Basseterre, St. Kitts, July 12, 2018 (SKNIS): Organizers of the “Plastic Free July” observance in St. Kitts and Nevis are confident that the screening of the 2016 documentary “A Plastic Ocean” will help to inspire behavioural and attitudinal change in residents and visitors that view the film.
The documentary chronicles the experiences of journalist Craig Leeson, who while searching for an elusive blue whale, discovers just how polluted the ocean is with plastic. This inspires him to team up with free diver Tanya Streeter and a number of scientists and researchers from around the world to explore the extent of plastic pollution and what solutions can be effected.
The film is being screened for free at the National Museum every Wednesday at 10 a.m. and Saturday at 11:15 a.m. during the month of July. The first screening on Saturday, July 07, attracted several persons, who reportedly enjoyed the 1 hour and 30 minute film. The second viewing this past Wednesday (July 11) mostly attracted excursionists from the cruise ship docked nearby at Port Zante.
Diannille Taylor-Williams, Assistant Secretary in the Ministry of Tourism in St. Kitts, said the film is very effective as it communicates the environmental and social impacts that plastics have on individuals. It takes a global view as it features 20 locations around the world. Mrs. Taylor-Williams said it was especially troubling to learn about “the plastic islands” that form in the ocean due to gyres, which are large systems of circulating currents.
“I was actually surprised to see there is one in the Atlantic Ocean, a huge one,” she stated on Wednesday’s (July 11) edition of the radio and television programme “Working for You.”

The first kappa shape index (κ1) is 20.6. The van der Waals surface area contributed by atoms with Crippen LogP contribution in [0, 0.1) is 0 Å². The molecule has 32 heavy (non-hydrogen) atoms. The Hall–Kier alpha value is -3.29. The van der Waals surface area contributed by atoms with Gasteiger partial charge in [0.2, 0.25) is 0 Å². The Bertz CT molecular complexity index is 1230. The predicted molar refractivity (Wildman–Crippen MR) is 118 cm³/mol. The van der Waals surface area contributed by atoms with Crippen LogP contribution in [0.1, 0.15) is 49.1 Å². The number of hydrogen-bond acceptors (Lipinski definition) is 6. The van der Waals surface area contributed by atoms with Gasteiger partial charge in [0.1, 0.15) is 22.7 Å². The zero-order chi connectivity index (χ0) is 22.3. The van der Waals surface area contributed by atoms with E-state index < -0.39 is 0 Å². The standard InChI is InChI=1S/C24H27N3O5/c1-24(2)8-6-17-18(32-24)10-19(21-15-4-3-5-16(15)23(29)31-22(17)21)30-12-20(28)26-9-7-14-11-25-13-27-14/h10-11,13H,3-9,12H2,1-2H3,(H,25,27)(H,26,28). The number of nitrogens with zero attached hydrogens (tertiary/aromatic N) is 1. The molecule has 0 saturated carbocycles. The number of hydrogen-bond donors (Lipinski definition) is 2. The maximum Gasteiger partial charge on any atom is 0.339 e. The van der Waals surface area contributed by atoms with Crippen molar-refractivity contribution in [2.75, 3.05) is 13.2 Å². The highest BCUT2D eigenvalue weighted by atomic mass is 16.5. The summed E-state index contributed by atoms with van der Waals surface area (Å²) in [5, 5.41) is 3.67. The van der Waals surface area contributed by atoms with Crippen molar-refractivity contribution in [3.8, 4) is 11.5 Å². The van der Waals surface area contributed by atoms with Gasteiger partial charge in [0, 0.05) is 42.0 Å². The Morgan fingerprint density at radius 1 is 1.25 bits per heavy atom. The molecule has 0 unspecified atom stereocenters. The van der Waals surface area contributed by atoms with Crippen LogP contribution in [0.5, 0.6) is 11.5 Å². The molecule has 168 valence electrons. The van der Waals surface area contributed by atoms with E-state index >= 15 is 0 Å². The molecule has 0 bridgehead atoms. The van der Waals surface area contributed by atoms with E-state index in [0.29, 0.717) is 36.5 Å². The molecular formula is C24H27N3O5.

In fact, there are five major ocean-wide gyres according to the National Oceanic and Atmospheric Administration (NOAA) – the North Atlantic Gyre, the South Atlantic Gyre, the North Pacific Gyre, the South Pacific Gyre, and the Indian Ocean Gyre.
“People want things to change but they don’t want to be part of that change,” Mrs. Taylor-Williams said, in commenting on the wide use of plastics in society. “They’ll want to tell you, I think we should do this and I think we should that, but when they are saying we, they mean I think you should be doing it, but the best way to create change is to be part of that change.”
“A Plastic Ocean” will give viewers a better understanding of the detrimental effects that plastic is having on the environment and how it threatens all life. Mrs. Taylor-Williams noted that Dr. Lisa Skerritt reached out to the Ministry of Tourism to schedule a screening of the documentary at the Shadwell Estate Great House on Thursday (July 12) at 5:30 p.m.
“If you want us to come and show it to your church group, we are willing to come and show it to your church group. If you have any other group [such as] the guys who play dominoes,” the tourism official said, noting that they are interested in partnering with groups and individuals to host screenings, particularly in the rural areas. Interested persons can contact Ms. Taylor-Williams at 467-1390 or email firstname.lastname@example.org to make arrangements.
Persons who have seen the film were challenged to spread the message to their peers but more importantly to play their part in reducing the use of plastics.